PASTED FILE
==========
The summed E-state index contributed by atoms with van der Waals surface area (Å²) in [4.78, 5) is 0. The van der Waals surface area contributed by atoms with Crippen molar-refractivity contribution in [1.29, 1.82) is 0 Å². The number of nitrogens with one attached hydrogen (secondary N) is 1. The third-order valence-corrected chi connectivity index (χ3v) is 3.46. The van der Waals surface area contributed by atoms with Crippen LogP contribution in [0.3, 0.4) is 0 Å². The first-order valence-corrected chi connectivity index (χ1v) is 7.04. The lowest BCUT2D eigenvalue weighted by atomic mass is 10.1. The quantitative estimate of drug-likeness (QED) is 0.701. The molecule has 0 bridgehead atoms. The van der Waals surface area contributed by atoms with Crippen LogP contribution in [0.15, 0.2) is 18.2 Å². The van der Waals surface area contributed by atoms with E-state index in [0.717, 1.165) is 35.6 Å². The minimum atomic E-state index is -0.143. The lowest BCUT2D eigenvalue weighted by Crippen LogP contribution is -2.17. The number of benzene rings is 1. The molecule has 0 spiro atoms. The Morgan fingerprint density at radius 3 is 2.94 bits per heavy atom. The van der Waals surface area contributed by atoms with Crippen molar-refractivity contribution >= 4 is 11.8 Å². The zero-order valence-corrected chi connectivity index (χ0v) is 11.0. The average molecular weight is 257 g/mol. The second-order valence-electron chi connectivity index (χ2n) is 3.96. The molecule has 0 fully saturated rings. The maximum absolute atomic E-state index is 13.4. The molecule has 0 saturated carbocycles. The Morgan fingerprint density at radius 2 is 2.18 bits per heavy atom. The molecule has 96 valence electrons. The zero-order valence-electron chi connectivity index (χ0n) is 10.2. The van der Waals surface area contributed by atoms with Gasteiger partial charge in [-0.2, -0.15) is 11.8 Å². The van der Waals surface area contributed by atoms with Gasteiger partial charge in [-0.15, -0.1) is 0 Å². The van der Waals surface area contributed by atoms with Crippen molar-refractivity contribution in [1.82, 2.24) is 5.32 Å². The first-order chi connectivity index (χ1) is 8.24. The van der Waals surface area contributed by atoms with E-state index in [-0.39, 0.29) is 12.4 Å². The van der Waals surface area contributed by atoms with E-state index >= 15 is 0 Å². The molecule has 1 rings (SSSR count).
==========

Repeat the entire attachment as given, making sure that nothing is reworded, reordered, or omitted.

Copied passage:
The summed E-state index contributed by atoms with van der Waals surface area (Å²) in [4.78, 5) is 0. The van der Waals surface area contributed by atoms with Crippen molar-refractivity contribution in [1.29, 1.82) is 0 Å². The number of nitrogens with one attached hydrogen (secondary N) is 1. The third-order valence-corrected chi connectivity index (χ3v) is 3.46. The van der Waals surface area contributed by atoms with Crippen LogP contribution in [0.3, 0.4) is 0 Å². The first-order valence-corrected chi connectivity index (χ1v) is 7.04. The lowest BCUT2D eigenvalue weighted by atomic mass is 10.1. The quantitative estimate of drug-likeness (QED) is 0.701. The molecule has 0 bridgehead atoms. The van der Waals surface area contributed by atoms with Crippen LogP contribution in [0.15, 0.2) is 18.2 Å². The van der Waals surface area contributed by atoms with E-state index in [0.717, 1.165) is 35.6 Å². The minimum atomic E-state index is -0.143. The lowest BCUT2D eigenvalue weighted by Crippen LogP contribution is -2.17. The number of benzene rings is 1. The molecule has 0 spiro atoms. The Morgan fingerprint density at radius 3 is 2.94 bits per heavy atom. The van der Waals surface area contributed by atoms with Crippen molar-refractivity contribution >= 4 is 11.8 Å². The zero-order valence-corrected chi connectivity index (χ0v) is 11.0. The average molecular weight is 257 g/mol. The second-order valence-electron chi connectivity index (χ2n) is 3.96. The molecule has 0 fully saturated rings. The maximum absolute atomic E-state index is 13.4. The molecule has 0 saturated carbocycles. The Morgan fingerprint density at radius 2 is 2.18 bits per heavy atom. The molecule has 96 valence electrons. The zero-order valence-electron chi connectivity index (χ0n) is 10.2. The van der Waals surface area contributed by atoms with Gasteiger partial charge in [-0.2, -0.15) is 11.8 Å². The van der Waals surface area contributed by atoms with Gasteiger partial charge in [-0.15, -0.1) is 0 Å². The van der Waals surface area contributed by atoms with Crippen molar-refractivity contribution in [1.82, 2.24) is 5.32 Å². The first-order chi connectivity index (χ1) is 8.24. The van der Waals surface area contributed by atoms with E-state index in [-0.39, 0.29) is 12.4 Å². The van der Waals surface area contributed by atoms with E-state index >= 15 is 0 Å². The molecule has 1 rings (SSSR count).